The off-the-cuff Asssscat most influenced Lazarus’s irreverent show. With more than 250 interviews since she began EOTM as a podcast in 2011, a turning point nevertheless took place in April 2015 when Stewart came on to talk about directing Rosewater, leaving Comedy Central and being fired from Woolworth’s by his brother.

“It’s so fun when people do stuff you might not know they can do. Martha Plimpton read this hilariously bad poetry she’d written for these pharmaceutical advertisements. Gloria Steinem tap-danced and is truly an excellent dancer. Bobby Cannavale sang his favorite karaoke song,” Lazarus said. The comedian books famous people almost solely by word of mouth, gaining references often from previous appearances.

In addition to the interviews, EOTM has a MC, Jelly Donut, a beatboxer named Shockwave and a house band led by Eric Biondo, all of whom play foil to Lazarus’s gags. She always opens with a monologue, usually a schtick on “cutting-edge employment news” – using PowerPoint. This time, before Power came on stage, she quipped about the new American Girl doll “Melody,” a black doll who is a “singer and a civil rights activist before the age of five.” Between bits, the band argued over who owned the intern.

“There are times when I wish I could have been heard more, but as anyone who’s had a boss knows, it’s hard to do what you want sometimes,” Power said.

Lazarus took Power back to her days as a journalist, producing a copy of her infamous book, A Problem from Hell: America and the Age of Genocide (after announcing that it had gone out of print) and traced Power’s trajectory to UN Ambassador. “There are times when I wish I could have been heard more, but as anyone who’s had a boss knows, it’s hard to do what you want sometimes,” Power said.

“At the end of the day, however, I know President Obama wants me in the room duking it out and having a voice.”

After Lazarus’s asked Power to show off her talent, Power broke it down to “Rapper’s Delight,” which received a standing ovation and “prizes,” including a “Shakespearean Insult” mug and a Park Slope Food Coop bag. Lazarus’ third and fourth Employees of the Month, Tunisian singer Emel Mathlouthi and mockumentarian Michael McKean, “may not have known of one another’s work, or might seem different only on the surface, but are interconnected or are one another’s spirit animal,” she said. Indeed, Samantha Power had been an extra in a made-for-TV movie, A Father’s Homecoming, that McKean did in the 1980s. “It’s not one you’ll find on Netflix,” he joked after he and Lazarus watched her favorite scene from This is Spinal Tap.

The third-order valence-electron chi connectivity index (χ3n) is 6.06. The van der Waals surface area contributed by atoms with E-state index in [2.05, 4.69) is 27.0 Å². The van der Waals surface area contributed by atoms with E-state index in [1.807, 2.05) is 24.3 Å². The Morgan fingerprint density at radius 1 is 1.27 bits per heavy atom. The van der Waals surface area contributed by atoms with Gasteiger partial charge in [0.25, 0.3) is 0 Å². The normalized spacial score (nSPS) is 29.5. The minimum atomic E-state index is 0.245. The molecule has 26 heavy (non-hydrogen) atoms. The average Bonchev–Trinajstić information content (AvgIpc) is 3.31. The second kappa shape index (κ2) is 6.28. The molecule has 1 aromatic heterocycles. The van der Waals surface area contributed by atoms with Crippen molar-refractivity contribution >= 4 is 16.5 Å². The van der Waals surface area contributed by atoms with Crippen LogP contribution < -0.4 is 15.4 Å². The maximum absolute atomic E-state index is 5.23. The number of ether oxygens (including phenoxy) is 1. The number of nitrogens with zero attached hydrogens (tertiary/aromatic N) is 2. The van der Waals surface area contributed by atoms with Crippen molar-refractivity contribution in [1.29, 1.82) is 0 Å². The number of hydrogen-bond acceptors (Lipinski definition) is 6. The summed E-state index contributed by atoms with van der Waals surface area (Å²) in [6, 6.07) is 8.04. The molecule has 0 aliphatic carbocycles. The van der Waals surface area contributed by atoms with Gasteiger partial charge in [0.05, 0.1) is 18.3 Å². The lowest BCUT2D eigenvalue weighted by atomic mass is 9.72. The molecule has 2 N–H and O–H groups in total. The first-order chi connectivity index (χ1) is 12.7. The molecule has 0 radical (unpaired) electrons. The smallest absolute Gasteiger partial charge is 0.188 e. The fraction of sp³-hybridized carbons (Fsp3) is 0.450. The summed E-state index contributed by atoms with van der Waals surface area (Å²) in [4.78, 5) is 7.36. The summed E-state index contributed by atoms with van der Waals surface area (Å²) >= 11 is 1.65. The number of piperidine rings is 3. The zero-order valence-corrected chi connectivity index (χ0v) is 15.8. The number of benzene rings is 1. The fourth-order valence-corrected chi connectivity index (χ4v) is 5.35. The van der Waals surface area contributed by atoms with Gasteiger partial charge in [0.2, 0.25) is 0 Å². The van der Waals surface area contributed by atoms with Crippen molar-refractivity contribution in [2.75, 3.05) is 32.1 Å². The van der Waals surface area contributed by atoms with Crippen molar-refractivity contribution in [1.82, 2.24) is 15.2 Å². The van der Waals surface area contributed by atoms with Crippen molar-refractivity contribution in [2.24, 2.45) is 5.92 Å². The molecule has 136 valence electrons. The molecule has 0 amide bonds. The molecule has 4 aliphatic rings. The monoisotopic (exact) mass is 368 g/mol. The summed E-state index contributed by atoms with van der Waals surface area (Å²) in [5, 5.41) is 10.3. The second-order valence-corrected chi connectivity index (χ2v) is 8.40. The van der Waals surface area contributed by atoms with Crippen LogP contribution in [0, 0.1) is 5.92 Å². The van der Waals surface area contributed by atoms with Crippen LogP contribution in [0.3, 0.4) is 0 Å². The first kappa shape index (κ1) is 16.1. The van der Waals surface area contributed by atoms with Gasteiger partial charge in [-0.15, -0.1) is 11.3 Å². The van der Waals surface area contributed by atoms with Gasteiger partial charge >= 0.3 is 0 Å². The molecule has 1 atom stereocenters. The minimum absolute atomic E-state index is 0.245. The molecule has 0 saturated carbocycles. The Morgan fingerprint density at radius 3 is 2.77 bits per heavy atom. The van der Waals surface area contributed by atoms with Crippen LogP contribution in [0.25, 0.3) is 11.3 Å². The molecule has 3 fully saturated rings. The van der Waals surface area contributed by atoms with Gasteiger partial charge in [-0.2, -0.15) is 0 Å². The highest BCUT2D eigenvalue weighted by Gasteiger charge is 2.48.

“I live for genuine conversations,” said Lazarus, who handed out personalized “Employee of the Month plaques at the end of the show. “Every job comes with crap, but it’s fascinating to hear the particular perks, pleasures, perils and perversities of people’s particular paths.”

A.M. Brune

Adrian Margaret Brune, a Manhattan-based freelance journalist, has covered international relations, domestic affairs and culture for newspapers, magazines and websites such as The Guardian, The New Yorker, This Land Press, The Hartford Courant, The New York Times — and now Guernica. She is also the author of magazine cover stories for the Chicago Tribune Magazine, Boston Globe Magazine, and The Nation, among others. Despite the Internet economy, she remains a shoe-leather journalist who generates nearly every article she writes from pitch to print.

At Guernica, we’ve spent the last 15 years producing uncompromising journalism. 

More than 80% of our finances come from readers like you. And we’re constantly working to produce a magazine that deserves you—a magazine that is a platform for ideas fostering justice, equality, and civic action.

If you value Guernica’s role in this era of obfuscation, please donate.

Help us stay in the fight by giving here.

Leave a Comment

Your email address will not be published. Required fields are marked *